not resume for another two and a half months.  Debra cross-examined the
guardian ad litem at both hearings.  By her actions, Debra has failed to
preserve any objection to the admission of the guardian ad litem's report.
	[¶6]  Debra further asserts that the court denied her Due Process
rights by excluding her from a conference in chambers and by not returning
from chambers and putting agreements and instructions to the guardian ad
litem on the record.  Debra Coppersmith is held to the strategic decisions
and omissions of her attorney.  Cutillo v. Gerstel, 477 A.2d 750, 752 (Me.
1984).  It was for Debra's attorney to insist that agreements get recorded on
the record.  M.R. Civ. P. 43 (e).
	[¶7]  Debra argues that the District Court's decision to end the
hearings without closing arguments denied her procedural due process
rights.  The Maine Rules of Civil Procedure provide that a court may in its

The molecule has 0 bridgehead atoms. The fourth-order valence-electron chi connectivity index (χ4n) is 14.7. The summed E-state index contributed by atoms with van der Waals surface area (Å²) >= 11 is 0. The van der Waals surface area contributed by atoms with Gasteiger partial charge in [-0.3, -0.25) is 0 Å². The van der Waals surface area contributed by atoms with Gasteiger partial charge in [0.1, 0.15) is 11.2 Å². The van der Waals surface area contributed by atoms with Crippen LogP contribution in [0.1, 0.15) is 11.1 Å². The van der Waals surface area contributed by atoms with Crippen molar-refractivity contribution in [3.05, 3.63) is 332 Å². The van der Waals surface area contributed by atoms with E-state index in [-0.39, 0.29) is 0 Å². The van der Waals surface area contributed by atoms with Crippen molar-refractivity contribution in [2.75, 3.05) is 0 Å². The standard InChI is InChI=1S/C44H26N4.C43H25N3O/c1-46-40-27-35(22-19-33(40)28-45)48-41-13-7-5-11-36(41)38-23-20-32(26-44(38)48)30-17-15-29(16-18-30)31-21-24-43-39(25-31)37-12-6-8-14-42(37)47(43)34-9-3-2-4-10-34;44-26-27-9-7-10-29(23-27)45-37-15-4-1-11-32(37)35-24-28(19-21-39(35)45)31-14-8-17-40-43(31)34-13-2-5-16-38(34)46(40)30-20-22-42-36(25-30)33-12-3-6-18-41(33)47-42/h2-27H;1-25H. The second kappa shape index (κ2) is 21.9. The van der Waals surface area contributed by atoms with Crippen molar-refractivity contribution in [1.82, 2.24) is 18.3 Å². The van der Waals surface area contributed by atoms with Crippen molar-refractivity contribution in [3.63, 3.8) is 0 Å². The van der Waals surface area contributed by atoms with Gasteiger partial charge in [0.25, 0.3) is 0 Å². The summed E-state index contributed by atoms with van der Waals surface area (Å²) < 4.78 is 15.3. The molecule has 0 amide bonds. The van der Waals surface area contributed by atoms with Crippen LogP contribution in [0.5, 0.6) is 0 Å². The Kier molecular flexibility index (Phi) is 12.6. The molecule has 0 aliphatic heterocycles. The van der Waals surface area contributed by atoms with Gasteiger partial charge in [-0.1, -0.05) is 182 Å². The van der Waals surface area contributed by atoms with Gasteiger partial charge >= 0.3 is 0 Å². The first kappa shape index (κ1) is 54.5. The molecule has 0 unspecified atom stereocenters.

discretion hear argument, but this provision does not provide parties the
opportunity to argue as a matter of right.  M.R. Civ. P. 51(a) ("Counsel for
each party shall be allowed such time for argument as the court shall
	[¶8]  Debra also challenges the dismissal of her complaint against
the guardian ad litem by the Chief Judge of the District Court.  Although
Debra had every right to challenge the reliability of the guardian ad litem's
report and testimony during the hearing, and did so extensively, separate
complaints concerning performance of a guardian ad litem are governed by
the guardian ad litem rules.  See M.R. Guardian Ad Litem 4.  Her complaint
in this matter is still pending and is not properly before us in this appeal. 
Debra's other assertions do not merit response.
	The entry is.
Judgment affirmed.

Attorney for plaintiff: Barry T. Woods, Esq. Beagle & Ridge, LLC P O Box 7044 Portland, ME 04112 For defendant: Debra J. Coppersmith 14 Dunlap Road Gorham, ME 04038 Guardian ad Litem: Kenneth P. Altshuler, Esq. Childs, Rundlett, Fifield, Shumway & Altshuler, LLC 257 Deering Avenue Portland, ME 04101